Selective amnesia with male house guests

Pyr and Rosa
Pyrrha and my friend Rose.

Whether she likes it or not, Pyrrha is becoming a veritable veteran of hospitality. We’ve had a glut of house guests this fall (almost every weekend!) and Pyrrha has just learned to roll with it. This past weekend, our good friends Kemp and Rose came to stay with us. Thankfully, like most of our friends, they are great “dog people” and they quickly won her over.

She’s still not exactly Miss Casual when new people show up, but Pyrrha has made great strides in warming up and gaining confidence around strangers who stick around for a few nights.

One weird thing: She seems to have something of a short-term memory with overnight guests, especially if they’re men. After an hour, she will have warmed up to a new man and be willing to lick his feet, initiate play with him, etc. But the next morning, when he comes out of the bedroom, she acts like she’s never seen him before and runs away from him. (She’s occasionally done this with female house guests, too, but it’s a more common behavior with men.)

Any idea what this could mean? Does Pyrrha have a mild form of selective amnesia?

I know that she’s more scared of men in general, but I’m not entirely sure how to explain why she’d be scared of a man she was buddies with the night before. I guess it’s all about warming up gradually over time? She’s still, after all, working on her trust and confidence around Guion, and he’s been here with her from Day One.

Oh, well. Our sweet, weird dog.

Pyrrha handles a big party at our house

Party!

(I don’t have any photos, unfortunately, because being a hostess precludes one from being very active with a camera…)

Last night, we had about 25 people over to our house to celebrate Guion’s birthday. This was our first big party at our new house, and it was definitely the most people we’d ever had over in Pyrrha’s presence.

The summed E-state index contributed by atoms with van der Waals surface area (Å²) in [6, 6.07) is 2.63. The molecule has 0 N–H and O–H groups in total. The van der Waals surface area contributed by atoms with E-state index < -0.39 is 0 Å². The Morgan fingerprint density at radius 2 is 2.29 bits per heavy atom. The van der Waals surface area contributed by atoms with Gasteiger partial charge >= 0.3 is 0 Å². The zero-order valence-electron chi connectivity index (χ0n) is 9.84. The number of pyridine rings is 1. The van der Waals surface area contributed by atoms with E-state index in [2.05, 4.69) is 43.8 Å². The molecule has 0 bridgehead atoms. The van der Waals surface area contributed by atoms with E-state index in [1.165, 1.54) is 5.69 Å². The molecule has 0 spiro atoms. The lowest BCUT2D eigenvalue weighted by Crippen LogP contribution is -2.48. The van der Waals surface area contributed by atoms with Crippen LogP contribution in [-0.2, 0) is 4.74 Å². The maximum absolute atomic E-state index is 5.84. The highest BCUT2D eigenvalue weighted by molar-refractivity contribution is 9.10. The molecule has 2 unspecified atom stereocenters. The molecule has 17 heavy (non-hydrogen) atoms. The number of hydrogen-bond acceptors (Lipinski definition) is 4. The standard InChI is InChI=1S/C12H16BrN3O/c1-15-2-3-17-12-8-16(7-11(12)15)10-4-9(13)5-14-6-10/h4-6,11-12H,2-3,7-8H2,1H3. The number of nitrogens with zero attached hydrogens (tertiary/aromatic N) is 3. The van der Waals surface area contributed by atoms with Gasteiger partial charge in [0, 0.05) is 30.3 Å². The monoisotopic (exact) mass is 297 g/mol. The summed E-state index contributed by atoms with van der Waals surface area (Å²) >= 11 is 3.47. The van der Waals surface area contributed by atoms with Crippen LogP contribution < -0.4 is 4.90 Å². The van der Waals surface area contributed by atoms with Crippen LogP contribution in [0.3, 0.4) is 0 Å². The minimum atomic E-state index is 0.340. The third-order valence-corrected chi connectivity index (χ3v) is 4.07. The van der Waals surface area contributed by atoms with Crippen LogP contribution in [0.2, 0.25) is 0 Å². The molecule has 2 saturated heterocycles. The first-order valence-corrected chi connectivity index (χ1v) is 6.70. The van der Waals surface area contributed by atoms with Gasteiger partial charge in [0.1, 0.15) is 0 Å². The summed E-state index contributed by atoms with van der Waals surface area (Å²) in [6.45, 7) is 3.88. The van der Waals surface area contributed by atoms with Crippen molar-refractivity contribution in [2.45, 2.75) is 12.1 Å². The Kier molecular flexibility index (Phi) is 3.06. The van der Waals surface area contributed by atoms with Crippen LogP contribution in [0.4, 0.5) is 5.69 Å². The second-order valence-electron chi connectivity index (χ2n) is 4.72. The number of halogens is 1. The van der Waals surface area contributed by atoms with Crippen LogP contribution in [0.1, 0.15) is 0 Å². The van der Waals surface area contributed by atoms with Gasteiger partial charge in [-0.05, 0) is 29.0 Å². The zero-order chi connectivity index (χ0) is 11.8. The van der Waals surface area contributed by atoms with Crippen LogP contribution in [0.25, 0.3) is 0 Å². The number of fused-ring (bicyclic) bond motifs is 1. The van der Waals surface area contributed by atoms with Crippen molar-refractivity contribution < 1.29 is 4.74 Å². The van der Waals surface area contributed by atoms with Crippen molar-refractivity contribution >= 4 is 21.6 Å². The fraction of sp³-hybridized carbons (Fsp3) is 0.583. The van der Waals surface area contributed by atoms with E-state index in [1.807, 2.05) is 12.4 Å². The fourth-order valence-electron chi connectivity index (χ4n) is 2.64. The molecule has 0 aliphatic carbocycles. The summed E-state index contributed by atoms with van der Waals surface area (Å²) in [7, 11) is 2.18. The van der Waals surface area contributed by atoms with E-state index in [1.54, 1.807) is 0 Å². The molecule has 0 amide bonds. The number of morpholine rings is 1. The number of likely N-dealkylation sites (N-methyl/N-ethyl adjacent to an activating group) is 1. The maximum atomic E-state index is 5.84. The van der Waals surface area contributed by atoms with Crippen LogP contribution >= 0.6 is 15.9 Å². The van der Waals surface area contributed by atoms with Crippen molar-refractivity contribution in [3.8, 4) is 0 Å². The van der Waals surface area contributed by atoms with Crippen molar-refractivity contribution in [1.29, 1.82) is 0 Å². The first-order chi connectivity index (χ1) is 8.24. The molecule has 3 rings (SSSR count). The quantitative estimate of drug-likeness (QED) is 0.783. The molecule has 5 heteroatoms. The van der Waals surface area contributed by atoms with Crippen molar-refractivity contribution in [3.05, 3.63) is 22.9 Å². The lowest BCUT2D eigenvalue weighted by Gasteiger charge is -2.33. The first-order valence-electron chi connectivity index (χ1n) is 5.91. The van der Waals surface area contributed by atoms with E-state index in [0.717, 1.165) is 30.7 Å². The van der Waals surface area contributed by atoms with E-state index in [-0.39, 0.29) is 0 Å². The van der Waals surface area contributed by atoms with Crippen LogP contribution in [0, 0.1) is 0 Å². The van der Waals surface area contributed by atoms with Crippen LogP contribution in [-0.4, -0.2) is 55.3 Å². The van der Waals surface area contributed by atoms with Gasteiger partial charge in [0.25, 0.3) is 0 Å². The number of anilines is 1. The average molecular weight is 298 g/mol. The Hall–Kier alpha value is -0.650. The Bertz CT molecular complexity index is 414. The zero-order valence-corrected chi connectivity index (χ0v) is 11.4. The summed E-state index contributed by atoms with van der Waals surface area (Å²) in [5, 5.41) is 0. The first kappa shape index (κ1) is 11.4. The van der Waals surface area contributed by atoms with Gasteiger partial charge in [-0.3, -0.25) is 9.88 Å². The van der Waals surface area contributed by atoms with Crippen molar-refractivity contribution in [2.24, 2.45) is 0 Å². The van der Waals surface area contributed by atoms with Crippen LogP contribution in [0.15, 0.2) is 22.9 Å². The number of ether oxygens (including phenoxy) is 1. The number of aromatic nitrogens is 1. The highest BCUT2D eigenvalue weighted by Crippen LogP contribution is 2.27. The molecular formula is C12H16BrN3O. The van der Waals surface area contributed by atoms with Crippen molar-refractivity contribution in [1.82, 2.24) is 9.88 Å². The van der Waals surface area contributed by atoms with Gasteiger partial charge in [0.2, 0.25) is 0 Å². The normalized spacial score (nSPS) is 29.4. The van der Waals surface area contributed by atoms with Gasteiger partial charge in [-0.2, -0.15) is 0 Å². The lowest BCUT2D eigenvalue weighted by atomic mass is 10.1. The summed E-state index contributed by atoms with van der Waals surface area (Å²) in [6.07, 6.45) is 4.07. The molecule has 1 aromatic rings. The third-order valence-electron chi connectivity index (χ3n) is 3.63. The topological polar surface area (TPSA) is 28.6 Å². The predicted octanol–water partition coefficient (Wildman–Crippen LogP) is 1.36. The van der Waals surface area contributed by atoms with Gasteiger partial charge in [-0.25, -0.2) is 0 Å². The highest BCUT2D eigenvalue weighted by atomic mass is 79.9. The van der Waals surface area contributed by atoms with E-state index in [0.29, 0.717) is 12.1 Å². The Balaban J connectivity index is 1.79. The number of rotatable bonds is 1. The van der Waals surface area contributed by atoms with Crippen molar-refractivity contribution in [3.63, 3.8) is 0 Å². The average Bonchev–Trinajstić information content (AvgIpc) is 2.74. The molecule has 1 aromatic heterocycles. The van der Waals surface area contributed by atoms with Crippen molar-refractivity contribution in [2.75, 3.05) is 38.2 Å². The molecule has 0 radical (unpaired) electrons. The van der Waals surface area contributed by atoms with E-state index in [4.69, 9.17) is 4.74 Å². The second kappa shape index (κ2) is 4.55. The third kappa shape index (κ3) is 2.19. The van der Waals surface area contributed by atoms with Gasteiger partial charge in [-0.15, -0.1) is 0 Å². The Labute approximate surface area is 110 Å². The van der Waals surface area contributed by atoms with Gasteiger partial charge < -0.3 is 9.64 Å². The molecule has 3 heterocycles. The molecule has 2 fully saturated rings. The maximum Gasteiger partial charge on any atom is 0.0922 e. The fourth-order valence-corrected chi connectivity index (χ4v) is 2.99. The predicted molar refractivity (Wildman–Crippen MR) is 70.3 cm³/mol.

We have lots of visitors and weekend house guests, so Pyrrha is used to having strangers show up, but we’ve never had this many people descend at once. My initial plan was to keep her inside, especially if some of our friends brought their toddlers. (*Pyrrha has done well with children above the age of 5, but younger kids tend to make her pretty nervous. For the safety of all involved, I thought I’d keep her in the house.) However, no kids showed up, so I decided to let her go in the fenced yard with all of our guests.

At first, it was clear she was overwhelmed by all of these people. Thankfully, however, we have low-key friends (and a lot of dog lovers among them). Most people tended to leave her alone, or greet her calmly, which helped her a lot in warming up. After 10 minutes or so, Pyrrha started to chill out and kiss up to everyone. She started going around the circle of chairs and greeting each person (and then trying to lick their plates).

Tangent on shy dogs preferring women over men:

Throughout last night, it was clear that Pyrrha warmed up to women much faster than men. I think this may be generally true of shy dogs. One of our guests asked me why this was, whether she liked the smell of women more than men, etc.

My best theory is that there is a marked difference in male and female body language and in the way that men and women greet dogs. This is gender stereotyping, but in my experience, men tend to greet dogs more gregariously: Rougher pats on the head, grabbing toward the face, leaning over the dog, trying to incite them to rough-house, etc. Men also have deeper voice registers. In contrast, women tend to greet dogs in a slower, gentler manner: Holding out a hand for the dog to sniff, crouching down, speaking in a soft and high-pitched tone.

Some of Guion’s guy friends have teased him about the way he calls Pyrrha and greets her. He’s started mimicking my higher-pitched voice and slow, bending movements. It’s pretty adorable. “Oh, Guion, get out your ‘Pyrrha voice’!” They happily mocked him. And he does. In his defense, I heard him retort, “This is the way Abby calls her, and she loves Abby, so I thought I should try it!” It’s pretty cute, but she also responds to it! Acting like a lady may just get a shy dog to warm up to you faster…

Anyway. Have a nice weekend, all! Stay cool!